Some think regulation is needed, but trolling is not the internet's fault, says Jeff Jarvis, author of Public Parts. "The internet does not create special threats. It's a public square where people will be saying all sorts of things, some of them offensive."

The answer is for newspaper websites and online forums to employ sufficient moderators to prevent the comments spiralling into petty vendettas, he says. To ban online anonymity in order to prevent trolling would be to remove the right of whistleblowers and dissidents to get their message across, he adds.

Manuel agrees. "People are saying nasty, stupid things. So deal with it. Shutting down free speech and stamping on people's civil liberties is not a price worth paying."

 

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  • rate this
    +5

    Comment number 532.

    I would like to make it a criminal offense to make more than 4 spelling / grammatical errors per line of text. It would act as a deterrent to idiots.

  • rate this
    +4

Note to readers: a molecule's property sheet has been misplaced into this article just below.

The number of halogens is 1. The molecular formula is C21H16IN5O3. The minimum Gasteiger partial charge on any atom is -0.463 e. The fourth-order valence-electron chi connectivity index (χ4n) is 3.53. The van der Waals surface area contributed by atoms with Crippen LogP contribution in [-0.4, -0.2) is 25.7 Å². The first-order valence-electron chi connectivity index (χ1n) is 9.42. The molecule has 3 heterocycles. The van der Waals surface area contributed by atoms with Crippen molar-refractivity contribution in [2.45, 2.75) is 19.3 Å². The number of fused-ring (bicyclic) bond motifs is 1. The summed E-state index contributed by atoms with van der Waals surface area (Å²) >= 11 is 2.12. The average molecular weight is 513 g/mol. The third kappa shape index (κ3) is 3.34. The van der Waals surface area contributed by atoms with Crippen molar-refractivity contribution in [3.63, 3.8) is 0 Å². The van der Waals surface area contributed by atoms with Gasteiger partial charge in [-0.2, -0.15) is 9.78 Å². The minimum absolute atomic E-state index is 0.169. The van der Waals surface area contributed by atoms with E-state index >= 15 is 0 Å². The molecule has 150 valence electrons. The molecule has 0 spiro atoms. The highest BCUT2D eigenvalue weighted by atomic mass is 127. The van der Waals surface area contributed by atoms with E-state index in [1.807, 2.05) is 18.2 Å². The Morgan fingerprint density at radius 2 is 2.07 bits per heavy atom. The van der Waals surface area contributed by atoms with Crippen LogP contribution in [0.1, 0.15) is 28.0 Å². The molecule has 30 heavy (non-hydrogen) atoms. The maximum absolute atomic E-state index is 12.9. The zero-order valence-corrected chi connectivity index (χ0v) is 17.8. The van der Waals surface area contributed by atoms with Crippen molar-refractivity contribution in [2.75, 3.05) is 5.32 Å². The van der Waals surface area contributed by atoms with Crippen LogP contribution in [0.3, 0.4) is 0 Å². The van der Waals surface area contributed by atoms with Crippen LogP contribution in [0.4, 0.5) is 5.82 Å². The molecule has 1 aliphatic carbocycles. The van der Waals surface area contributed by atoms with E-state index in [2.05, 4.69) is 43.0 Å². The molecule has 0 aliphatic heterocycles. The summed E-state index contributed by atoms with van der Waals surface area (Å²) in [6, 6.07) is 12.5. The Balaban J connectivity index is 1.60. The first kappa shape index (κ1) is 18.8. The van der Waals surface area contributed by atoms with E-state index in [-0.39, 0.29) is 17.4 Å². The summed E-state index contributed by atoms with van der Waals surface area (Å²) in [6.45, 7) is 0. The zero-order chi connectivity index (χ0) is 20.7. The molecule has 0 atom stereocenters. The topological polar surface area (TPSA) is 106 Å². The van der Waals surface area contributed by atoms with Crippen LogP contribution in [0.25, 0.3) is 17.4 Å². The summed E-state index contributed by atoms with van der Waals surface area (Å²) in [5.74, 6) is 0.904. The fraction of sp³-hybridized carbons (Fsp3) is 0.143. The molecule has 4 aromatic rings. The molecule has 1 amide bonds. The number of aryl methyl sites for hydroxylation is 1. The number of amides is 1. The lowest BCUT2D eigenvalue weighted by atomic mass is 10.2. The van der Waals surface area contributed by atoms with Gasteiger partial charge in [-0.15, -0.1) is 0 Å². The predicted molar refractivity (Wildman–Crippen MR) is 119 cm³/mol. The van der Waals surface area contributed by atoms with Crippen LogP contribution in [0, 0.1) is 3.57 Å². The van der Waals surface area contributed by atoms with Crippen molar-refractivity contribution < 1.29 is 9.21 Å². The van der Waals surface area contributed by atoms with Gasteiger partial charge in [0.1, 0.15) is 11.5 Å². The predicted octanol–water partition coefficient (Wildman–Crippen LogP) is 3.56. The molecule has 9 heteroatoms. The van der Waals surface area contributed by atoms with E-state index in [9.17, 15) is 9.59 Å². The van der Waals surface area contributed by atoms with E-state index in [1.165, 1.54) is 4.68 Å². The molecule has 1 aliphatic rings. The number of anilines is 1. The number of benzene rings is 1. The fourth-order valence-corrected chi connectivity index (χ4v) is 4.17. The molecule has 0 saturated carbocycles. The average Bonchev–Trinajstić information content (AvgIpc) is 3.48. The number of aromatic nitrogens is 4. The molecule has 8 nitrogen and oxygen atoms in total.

Comment number 531.

    Britain 2011

    Man kicks cat to death... fined!
    Man types cruel words on website... prison!

    One day, when the robots rule this world and human animals are but a distant memory of an extinct source of tasty organic fuel, our evolutionary successors will look back and perform the equivalent of smiling!

  • rate this
    +1

    Comment number 530.

    There's nothing new to this. On the first dial-up bulletin boards there were always people who felt protected by the anonymity of on-line conversation who would be willing to start and continue an argument that they wouldn't have dared to do face-to-face. It's cowardice from a safe distance.

  • rate this
    +3

    Comment number 529.

    If trolling is simply a nerdy pastime for fun then isn't the media causing the problem by describing what amounts to stalking and deliberately causing distress as trolling?

  • rate this
    +1

    Comment number 528.

    Why say things anonymously that you would not say face to face? I think that if you are not prepared to say something to someone's face, then don't say it, just stow it. I also agree that anonymity feeds trolls. In forums where people use their real names the discussion is far more real and dare I say, sophisticated.
    No newspapers will allow anonymous posting - be real, be yourself, be honest.

  • rate this
    +3

    Comment number 527.